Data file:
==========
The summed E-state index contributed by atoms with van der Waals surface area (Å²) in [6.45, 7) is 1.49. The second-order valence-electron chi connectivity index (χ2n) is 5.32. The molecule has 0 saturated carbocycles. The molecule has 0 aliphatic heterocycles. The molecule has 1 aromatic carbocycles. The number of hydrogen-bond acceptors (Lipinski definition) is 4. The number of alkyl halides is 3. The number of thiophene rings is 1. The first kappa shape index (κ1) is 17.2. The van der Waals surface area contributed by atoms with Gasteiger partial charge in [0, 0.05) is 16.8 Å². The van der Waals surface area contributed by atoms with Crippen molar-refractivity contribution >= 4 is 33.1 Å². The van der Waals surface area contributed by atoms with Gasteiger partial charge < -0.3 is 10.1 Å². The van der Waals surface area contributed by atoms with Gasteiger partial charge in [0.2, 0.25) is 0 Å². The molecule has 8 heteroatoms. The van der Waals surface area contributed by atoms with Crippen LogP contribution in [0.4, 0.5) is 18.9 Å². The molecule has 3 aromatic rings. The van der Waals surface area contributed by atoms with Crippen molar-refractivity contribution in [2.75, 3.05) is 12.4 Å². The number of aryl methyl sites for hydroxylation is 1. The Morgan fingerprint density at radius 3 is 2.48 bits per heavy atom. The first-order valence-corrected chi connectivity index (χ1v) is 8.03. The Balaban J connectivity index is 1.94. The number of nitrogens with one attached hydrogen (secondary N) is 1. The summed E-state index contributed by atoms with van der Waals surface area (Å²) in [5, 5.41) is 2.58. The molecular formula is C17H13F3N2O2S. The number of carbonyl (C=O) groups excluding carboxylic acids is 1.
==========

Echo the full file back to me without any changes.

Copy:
The summed E-state index contributed by atoms with van der Waals surface area (Å²) in [6.45, 7) is 1.49. The second-order valence-electron chi connectivity index (χ2n) is 5.32. The molecule has 0 saturated carbocycles. The molecule has 0 aliphatic heterocycles. The molecule has 1 aromatic carbocycles. The number of hydrogen-bond acceptors (Lipinski definition) is 4. The number of alkyl halides is 3. The number of thiophene rings is 1. The first kappa shape index (κ1) is 17.2. The van der Waals surface area contributed by atoms with Gasteiger partial charge in [0, 0.05) is 16.8 Å². The van der Waals surface area contributed by atoms with Crippen molar-refractivity contribution >= 4 is 33.1 Å². The van der Waals surface area contributed by atoms with Gasteiger partial charge < -0.3 is 10.1 Å². The van der Waals surface area contributed by atoms with Gasteiger partial charge in [0.2, 0.25) is 0 Å². The molecule has 8 heteroatoms. The van der Waals surface area contributed by atoms with Crippen LogP contribution in [0.4, 0.5) is 18.9 Å². The molecule has 3 aromatic rings. The van der Waals surface area contributed by atoms with Crippen molar-refractivity contribution in [2.75, 3.05) is 12.4 Å². The number of aryl methyl sites for hydroxylation is 1. The Morgan fingerprint density at radius 3 is 2.48 bits per heavy atom. The first-order valence-corrected chi connectivity index (χ1v) is 8.03. The Balaban J connectivity index is 1.94. The number of nitrogens with one attached hydrogen (secondary N) is 1. The summed E-state index contributed by atoms with van der Waals surface area (Å²) in [5, 5.41) is 2.58. The molecular formula is C17H13F3N2O2S. The number of carbonyl (C=O) groups excluding carboxylic acids is 1.